One of the things I do to stay healthy is to take time to reaffirm the goodness in my life when things are on-kilter and going well. It’s like building up a reservoir of fresh water that I can tap into when my streams run dry. I do this by taking the time to be grateful for the good people and things in my life. It warms my soul. And may even put a smile on my face.

Yes, it can be very hard to feel grateful when depressed. When in a bog of waist deep misery, it’s not only unlikely that we’ll give thanks, it might be impossible. We just can’t conjure up the goodness at such times. Everything feels like a mess.  We’re fragmented, lonely, and depressed.  There isn’t much to hope for. We sort of trudge through our days existing, but not really living.

The devil of depression seems to squeeze out all the goodness out of life. We’re left high and dry. When this happens, we need loved ones and a therapist to help us reap the goodness both past and present.  We can’t do it alone.  But when we’re feeling well, man is it a great practice.

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Here’s a neat and timely tome on this theme from humorist and NPR’s Prairie Home Companion creator Garrison Keillor:

“To know and to serve God, of course, is why we’re here, a clear truth, that, like the nose on your face, is near at hand and easily discernible but can make you dizzy if you try to focus on it hard. But a little faith will see you through. What else will do except faith in such a cynical, corrupt time? When the country goes temporarily to the dogs, cats must learn to be circumspect, walk on fences, sleep in trees, and have faith that all this woofing is not the last word. What is the last word, then? Gentleness is everywhere in daily life, a sign that faith rules through ordinary things: through cooking and small talk, through storytelling, making love, fishing, tending animals and sweet corn and flowers, through sports, music and books, raising kids — all the places where the gravy soaks in and grace shines through. Even in a time of elephantine vanity and greed, one never has to look far to see the campfires of gentle people.”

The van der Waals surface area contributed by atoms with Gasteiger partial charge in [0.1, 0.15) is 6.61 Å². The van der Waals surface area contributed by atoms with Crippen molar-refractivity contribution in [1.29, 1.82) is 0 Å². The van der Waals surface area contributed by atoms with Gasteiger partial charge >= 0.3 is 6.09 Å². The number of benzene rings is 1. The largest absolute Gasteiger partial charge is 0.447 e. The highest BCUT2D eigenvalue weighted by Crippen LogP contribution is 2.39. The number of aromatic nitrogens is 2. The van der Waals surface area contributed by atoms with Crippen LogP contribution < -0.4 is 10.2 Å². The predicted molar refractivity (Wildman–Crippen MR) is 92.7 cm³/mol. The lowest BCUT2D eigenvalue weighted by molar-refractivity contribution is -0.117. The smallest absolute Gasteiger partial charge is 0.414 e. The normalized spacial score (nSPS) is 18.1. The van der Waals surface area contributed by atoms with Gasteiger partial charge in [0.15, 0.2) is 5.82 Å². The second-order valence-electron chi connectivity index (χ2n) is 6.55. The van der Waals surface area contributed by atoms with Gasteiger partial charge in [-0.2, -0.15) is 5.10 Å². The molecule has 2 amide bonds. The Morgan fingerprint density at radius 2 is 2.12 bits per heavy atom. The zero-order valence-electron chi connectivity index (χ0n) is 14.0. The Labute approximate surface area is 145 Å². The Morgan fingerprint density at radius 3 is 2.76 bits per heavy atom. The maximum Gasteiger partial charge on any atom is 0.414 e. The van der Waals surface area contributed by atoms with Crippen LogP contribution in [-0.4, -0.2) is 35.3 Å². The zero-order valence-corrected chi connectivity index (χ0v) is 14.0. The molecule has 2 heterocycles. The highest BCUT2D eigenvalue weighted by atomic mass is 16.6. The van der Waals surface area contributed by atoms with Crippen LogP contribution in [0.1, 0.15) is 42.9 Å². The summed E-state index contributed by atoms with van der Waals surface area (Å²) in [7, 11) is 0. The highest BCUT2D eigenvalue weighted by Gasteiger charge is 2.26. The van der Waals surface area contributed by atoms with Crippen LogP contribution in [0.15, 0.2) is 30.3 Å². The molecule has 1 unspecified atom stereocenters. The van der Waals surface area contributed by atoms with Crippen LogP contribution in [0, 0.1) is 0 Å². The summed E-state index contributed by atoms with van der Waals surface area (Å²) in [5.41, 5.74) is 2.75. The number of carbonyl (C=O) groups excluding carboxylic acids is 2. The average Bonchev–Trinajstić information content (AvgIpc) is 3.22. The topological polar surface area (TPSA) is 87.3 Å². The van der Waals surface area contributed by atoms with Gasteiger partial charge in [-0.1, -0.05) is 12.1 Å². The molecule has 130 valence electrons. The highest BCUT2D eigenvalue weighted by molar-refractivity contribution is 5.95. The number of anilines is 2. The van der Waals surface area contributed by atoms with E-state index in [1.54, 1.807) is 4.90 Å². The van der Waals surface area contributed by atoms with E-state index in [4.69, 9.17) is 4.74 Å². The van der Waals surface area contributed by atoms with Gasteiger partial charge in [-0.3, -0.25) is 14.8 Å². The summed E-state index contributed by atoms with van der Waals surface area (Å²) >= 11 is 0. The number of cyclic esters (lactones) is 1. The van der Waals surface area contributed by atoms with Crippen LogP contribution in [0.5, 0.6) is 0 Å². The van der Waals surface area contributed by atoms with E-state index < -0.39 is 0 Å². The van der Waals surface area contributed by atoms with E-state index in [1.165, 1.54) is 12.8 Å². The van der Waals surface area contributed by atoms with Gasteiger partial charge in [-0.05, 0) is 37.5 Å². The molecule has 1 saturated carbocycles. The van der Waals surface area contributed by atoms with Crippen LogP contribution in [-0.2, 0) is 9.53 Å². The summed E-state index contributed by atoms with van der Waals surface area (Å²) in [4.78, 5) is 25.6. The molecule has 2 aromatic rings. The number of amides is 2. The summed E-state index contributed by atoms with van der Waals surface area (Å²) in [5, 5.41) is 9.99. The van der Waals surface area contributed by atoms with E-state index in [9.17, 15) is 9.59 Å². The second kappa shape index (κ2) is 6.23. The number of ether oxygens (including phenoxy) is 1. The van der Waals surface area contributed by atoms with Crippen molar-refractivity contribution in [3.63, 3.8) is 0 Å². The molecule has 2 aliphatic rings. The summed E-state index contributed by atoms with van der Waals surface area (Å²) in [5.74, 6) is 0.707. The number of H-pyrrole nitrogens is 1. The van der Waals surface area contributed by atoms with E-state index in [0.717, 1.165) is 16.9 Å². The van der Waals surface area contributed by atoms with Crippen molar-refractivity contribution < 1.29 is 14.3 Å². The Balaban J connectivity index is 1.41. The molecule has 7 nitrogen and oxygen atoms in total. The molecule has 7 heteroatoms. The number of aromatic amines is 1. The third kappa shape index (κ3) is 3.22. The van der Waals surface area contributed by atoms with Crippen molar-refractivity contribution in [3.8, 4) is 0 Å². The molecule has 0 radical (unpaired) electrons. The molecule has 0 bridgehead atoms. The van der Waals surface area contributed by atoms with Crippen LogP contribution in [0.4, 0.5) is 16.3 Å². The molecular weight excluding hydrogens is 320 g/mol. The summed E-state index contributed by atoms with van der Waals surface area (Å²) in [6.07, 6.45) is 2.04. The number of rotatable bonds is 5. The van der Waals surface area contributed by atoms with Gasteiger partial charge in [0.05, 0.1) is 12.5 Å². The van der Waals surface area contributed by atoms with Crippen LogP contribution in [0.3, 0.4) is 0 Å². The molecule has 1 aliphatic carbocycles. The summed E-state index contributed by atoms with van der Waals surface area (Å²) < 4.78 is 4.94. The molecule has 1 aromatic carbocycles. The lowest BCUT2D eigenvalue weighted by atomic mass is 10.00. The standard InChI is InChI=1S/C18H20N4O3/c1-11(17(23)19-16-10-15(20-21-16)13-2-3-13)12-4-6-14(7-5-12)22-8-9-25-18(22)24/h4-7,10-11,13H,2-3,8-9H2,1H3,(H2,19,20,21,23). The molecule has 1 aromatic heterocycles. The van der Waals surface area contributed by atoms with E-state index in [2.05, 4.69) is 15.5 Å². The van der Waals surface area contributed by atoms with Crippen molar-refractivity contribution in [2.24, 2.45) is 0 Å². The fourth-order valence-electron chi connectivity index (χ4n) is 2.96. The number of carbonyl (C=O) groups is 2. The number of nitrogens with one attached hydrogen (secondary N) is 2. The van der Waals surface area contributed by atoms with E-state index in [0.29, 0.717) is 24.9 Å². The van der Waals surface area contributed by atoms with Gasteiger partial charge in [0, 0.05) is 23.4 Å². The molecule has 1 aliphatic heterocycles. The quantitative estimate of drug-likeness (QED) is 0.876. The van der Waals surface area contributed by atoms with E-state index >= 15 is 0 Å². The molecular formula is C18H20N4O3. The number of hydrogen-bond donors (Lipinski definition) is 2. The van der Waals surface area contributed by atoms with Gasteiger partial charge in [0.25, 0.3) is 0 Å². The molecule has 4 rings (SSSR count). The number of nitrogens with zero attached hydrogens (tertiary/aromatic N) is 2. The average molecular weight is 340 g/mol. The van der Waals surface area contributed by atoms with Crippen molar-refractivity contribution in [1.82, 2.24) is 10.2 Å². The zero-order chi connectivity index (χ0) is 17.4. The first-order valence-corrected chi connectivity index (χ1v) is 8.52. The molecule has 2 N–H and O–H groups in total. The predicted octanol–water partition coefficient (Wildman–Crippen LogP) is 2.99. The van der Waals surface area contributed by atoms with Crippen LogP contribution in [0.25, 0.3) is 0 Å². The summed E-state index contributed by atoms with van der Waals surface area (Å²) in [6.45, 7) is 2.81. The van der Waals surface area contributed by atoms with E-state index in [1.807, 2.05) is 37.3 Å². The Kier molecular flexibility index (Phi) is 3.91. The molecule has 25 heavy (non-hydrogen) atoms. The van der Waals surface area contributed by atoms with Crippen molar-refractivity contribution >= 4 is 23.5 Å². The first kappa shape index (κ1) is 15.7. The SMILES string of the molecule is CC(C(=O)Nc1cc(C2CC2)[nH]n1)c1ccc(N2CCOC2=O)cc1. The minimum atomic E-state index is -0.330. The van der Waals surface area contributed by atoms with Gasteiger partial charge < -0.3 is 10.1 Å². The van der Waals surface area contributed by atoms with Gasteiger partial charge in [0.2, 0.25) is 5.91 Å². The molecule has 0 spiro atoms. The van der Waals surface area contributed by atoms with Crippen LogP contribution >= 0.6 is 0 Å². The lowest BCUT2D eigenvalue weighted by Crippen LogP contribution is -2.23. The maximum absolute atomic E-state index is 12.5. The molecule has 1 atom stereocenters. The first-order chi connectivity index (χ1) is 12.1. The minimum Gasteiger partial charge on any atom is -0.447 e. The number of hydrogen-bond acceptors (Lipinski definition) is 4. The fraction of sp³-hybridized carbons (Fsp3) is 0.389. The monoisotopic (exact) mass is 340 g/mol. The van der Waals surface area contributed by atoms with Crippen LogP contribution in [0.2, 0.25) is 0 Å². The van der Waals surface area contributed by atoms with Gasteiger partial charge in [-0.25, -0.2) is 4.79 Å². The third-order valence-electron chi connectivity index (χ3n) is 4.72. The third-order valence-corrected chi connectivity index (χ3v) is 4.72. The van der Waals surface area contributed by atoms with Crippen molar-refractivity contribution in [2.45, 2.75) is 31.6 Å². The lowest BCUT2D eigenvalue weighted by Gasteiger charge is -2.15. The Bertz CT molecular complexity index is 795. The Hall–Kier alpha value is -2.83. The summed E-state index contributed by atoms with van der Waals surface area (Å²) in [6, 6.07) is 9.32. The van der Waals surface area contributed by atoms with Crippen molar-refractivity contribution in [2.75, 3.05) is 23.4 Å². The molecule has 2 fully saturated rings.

The goodness of others is grace. It’s the universe’s way of reminding us not to fret too much, that things will work out, that our important jobs are, well, just a part of life, and that uplifting fortune cookie messages sometimes do come true.  If I could, I would stick this quote by author Anne Lamott on one of those skinny wrappers: